Rose is a 44-year-old wife and mother of two children from Haiti. She lives in a small town in central Haiti with her husband, two children, and her sister and her sister's children. Unfortunately, she has been too unwell to work for over five years, but previously sold electronics in a local market. Rose has a cardiac condition called rheumatic mitral regurgitation. One of the four valves of her heart was severely damaged as a result of rheumatic fever a number of years ago. Her heart cannot adequately pump blood through her body, leaving her tired and short of breath. Fortunately, our medical partner, Haiti Cardiac Alliance (HCA), is helping Rose receive treatment. She will fly to the Dominican Republic for her surgery. On January 27th, she will undergo cardiac surgery, during which surgeons will remove her diseased mitral valve and implant an artificial replacement. HCA is contributing $12,000 to cover the cost of Rose's procedure, but she and her family also need help funding the costs of surgery prep. Rose and her family need help raising $1,500 to cover labs, medicine, check-ups and follow-up appointments. This money will also support passport obtainment and the social workers from HCA that will accompany Rose's family overseas. Rose shared, "I have felt very sick for a very long time, and I am very hopeful that this surgery will bring me relief and new energy!"
Sue is a 25-year-old woman living with her husband, mother and child in a camp for internally displaced people and refugees in Thailand. Both Sue and her husband are unemployed, and the family depends upon the rations that they receive from the organizations that support the camp. Five months ago Sue noticed that her abdomen was swelling. At first she thought that she might be pregnant, but other symptoms started to emerge. She was able to receive an ultrasound at the hospital, which showed that there is a large tumor growing on her ovary. As the tumor may prove to be cancerous, the doctors told Sue that she would need to have both of her ovaries and her uterus surgically removed. Sue sought treatment through our medical partner, Burma Children Medical Fund, and she is now scheduled to undergo mass removal surgery on December 23rd at Maharaj Nakorn Chiang Mai Hospital. Her family is seeking $1,500 to cover the cost of her procedure and care. Sue said: "I wish my condition will get better so that I can spend more time with my daughter and mother, and my husband in the future." Her husband also shared: "I feel pity on my wife when I see she is in pain and cannot sleep. I am stressed about her condition, but now I feel released of worry when I heard that she is going to receive surgery soon. Thank you to Burma Children Medical Fund and all the donors for helping my wife."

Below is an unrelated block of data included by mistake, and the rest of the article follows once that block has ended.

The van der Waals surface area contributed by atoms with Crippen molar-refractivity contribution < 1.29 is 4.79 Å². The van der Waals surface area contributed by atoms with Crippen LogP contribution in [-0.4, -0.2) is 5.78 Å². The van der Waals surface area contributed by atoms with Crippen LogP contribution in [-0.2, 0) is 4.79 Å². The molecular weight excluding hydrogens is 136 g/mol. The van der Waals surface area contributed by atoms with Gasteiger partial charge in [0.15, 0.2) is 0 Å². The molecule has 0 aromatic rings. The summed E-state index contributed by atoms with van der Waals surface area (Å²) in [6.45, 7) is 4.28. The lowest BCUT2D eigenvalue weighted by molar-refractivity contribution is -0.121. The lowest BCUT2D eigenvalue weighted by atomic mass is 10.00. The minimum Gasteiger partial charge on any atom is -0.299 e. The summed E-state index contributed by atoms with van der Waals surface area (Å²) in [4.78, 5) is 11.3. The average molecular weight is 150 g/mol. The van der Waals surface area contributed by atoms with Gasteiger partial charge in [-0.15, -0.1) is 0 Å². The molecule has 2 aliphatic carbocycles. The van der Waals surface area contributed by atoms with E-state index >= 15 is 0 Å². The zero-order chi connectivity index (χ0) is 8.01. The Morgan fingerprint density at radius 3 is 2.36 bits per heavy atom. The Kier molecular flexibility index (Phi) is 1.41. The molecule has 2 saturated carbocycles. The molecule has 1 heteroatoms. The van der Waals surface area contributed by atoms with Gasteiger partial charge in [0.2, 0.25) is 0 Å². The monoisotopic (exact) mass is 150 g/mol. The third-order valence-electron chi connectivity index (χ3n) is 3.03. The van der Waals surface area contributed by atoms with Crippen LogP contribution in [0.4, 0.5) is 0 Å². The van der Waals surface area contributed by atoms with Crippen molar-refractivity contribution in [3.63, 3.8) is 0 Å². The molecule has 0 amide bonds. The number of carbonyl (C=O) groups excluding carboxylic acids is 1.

Thu Ya is a 24-year-old man who moved to Mae Sot in April to live with his older sister and search for better job opportunities. Thu Ya’s sister works in an electronics factory, and his brother-in-law works as an agricultural day labourer. Thu Ya does not have regular work yet, but he is paid per task for completing miscellaneous jobs for the factory where his sister works. Their monthly income is just enough to cover their daily needs and pay for basic health care. Every month they send money to Thu Ya and his sister’s parents, who look after his sister’s daughter. Thu Ya was diagnosed with a heart condition that involves a malformation of the mitral valve, the valve between the left atrium and left ventricle. This valve controls the flow of blood, but certain conditions may cause blood to flow backward or the valve to narrow. Currently, Thu Ya experiences shortness of breath when he walks longer distances or whenever he is active. He often experiences rapid breathing and feels tired. He cannot sleep well at night, and he has heart palpitations. He has a poor appetite, and he has not been able to help his sister much around the house since early September 2022. His sister is very worried about his condition. Our medical partner, Burma Children Medical Fund, is requesting $1,500 to fund a mitral valve replacement for Thu Ya. The treatment is scheduled to take place on November 22nd and, once completed, will hopefully allow him to live more comfortably. His sister said, “I have a few sisters, but Thu Ya is my only brother. When I see him in this condition, I feel sad and worried about him. I hope that he will receive surgery and that he will get better soon."
Janeth is a two-year-old girl and the youngest in a family of two children. Her father is a small-scale farmer, while her mother has a few cattle whose milk she sells to buy food and other commodities. They also harvest and sell some of their crops to earn money. They are living in a harsh environment, but they try to manage on a day-to-day basis. Janeth was involved in an accident last year where she sustained severe burns. Her mother had made porridge for breakfast. She took the pot off the fire and placed it at a corner to cool down so that she could feed Janeth. As she went out to clean the plates Janeth took a cup and tried to take porridge by herself from the pot. She dipped her hand in the pot of hot porridge and while pulling her hand out, some of the porridge spilled on her left foot. Her mother ran inside when she heard Janeth crying, but she had already been badly burned. Her mother gave her first aid and rushed her to the nearest clinic where she got treatment that helped with the open wounds. The wounds have healed, but left her with scars that make her left-hand fingers hard to use, and the toe on her left food was disfigured. A relative who saw Janeth advised her mother to seek treatment at our medical partner's care center ALMC (The Plaster House). Janeth was diagnosed with burn scar contracture on her left hand and left foot. Her hand needs a release surgery with skin grafting because her fingers are webbed, and the fifth toe of her left foot needs to be amputated because it causes pain when she tries to wear shoes. Her mother cannot afford the $1,088 cost of treatment and is asking for help. Janeth’s mother says, "I had to convince my husband to let me come and seek treatment for our daughter. I am not at peace every time I think of her.”